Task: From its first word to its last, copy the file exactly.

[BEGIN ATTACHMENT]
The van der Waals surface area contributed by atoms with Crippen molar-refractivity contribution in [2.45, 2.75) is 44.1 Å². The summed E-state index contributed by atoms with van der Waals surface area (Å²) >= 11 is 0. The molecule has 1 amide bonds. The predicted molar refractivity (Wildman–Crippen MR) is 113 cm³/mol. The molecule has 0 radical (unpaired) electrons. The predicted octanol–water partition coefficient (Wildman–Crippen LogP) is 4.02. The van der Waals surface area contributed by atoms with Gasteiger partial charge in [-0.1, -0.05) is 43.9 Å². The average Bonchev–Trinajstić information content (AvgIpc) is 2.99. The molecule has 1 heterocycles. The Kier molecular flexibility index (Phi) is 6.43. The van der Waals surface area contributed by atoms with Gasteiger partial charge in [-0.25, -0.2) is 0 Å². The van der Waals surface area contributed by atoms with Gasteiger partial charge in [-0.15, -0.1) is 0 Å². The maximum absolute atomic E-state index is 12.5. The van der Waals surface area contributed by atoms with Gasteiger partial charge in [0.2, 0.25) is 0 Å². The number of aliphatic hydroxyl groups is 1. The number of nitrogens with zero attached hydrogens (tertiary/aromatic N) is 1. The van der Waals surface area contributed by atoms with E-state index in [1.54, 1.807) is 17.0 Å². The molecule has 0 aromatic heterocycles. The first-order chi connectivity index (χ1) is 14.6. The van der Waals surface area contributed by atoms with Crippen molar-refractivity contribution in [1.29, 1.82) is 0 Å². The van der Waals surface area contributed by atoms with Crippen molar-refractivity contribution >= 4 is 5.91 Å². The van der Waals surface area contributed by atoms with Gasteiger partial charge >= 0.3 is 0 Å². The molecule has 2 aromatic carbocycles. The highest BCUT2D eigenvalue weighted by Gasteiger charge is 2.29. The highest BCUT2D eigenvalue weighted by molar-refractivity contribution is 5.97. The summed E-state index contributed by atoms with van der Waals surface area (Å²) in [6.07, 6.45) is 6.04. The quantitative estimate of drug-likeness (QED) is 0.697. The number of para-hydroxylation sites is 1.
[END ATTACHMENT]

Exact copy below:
The van der Waals surface area contributed by atoms with Crippen molar-refractivity contribution in [2.45, 2.75) is 44.1 Å². The summed E-state index contributed by atoms with van der Waals surface area (Å²) >= 11 is 0. The molecule has 1 amide bonds. The predicted molar refractivity (Wildman–Crippen MR) is 113 cm³/mol. The molecule has 0 radical (unpaired) electrons. The predicted octanol–water partition coefficient (Wildman–Crippen LogP) is 4.02. The van der Waals surface area contributed by atoms with Gasteiger partial charge in [-0.1, -0.05) is 43.9 Å². The average Bonchev–Trinajstić information content (AvgIpc) is 2.99. The molecule has 1 heterocycles. The Kier molecular flexibility index (Phi) is 6.43. The van der Waals surface area contributed by atoms with Gasteiger partial charge in [-0.25, -0.2) is 0 Å². The van der Waals surface area contributed by atoms with Gasteiger partial charge in [-0.15, -0.1) is 0 Å². The maximum absolute atomic E-state index is 12.5. The van der Waals surface area contributed by atoms with Gasteiger partial charge in [0.2, 0.25) is 0 Å². The number of aliphatic hydroxyl groups is 1. The number of nitrogens with zero attached hydrogens (tertiary/aromatic N) is 1. The van der Waals surface area contributed by atoms with E-state index in [1.54, 1.807) is 17.0 Å². The molecule has 0 aromatic heterocycles. The first-order chi connectivity index (χ1) is 14.6. The van der Waals surface area contributed by atoms with Crippen molar-refractivity contribution in [1.29, 1.82) is 0 Å². The van der Waals surface area contributed by atoms with Crippen molar-refractivity contribution >= 4 is 5.91 Å². The van der Waals surface area contributed by atoms with Gasteiger partial charge >= 0.3 is 0 Å². The molecule has 2 aromatic carbocycles. The highest BCUT2D eigenvalue weighted by Gasteiger charge is 2.29. The highest BCUT2D eigenvalue weighted by molar-refractivity contribution is 5.97. The summed E-state index contributed by atoms with van der Waals surface area (Å²) in [6.07, 6.45) is 6.04. The quantitative estimate of drug-likeness (QED) is 0.697. The number of para-hydroxylation sites is 1.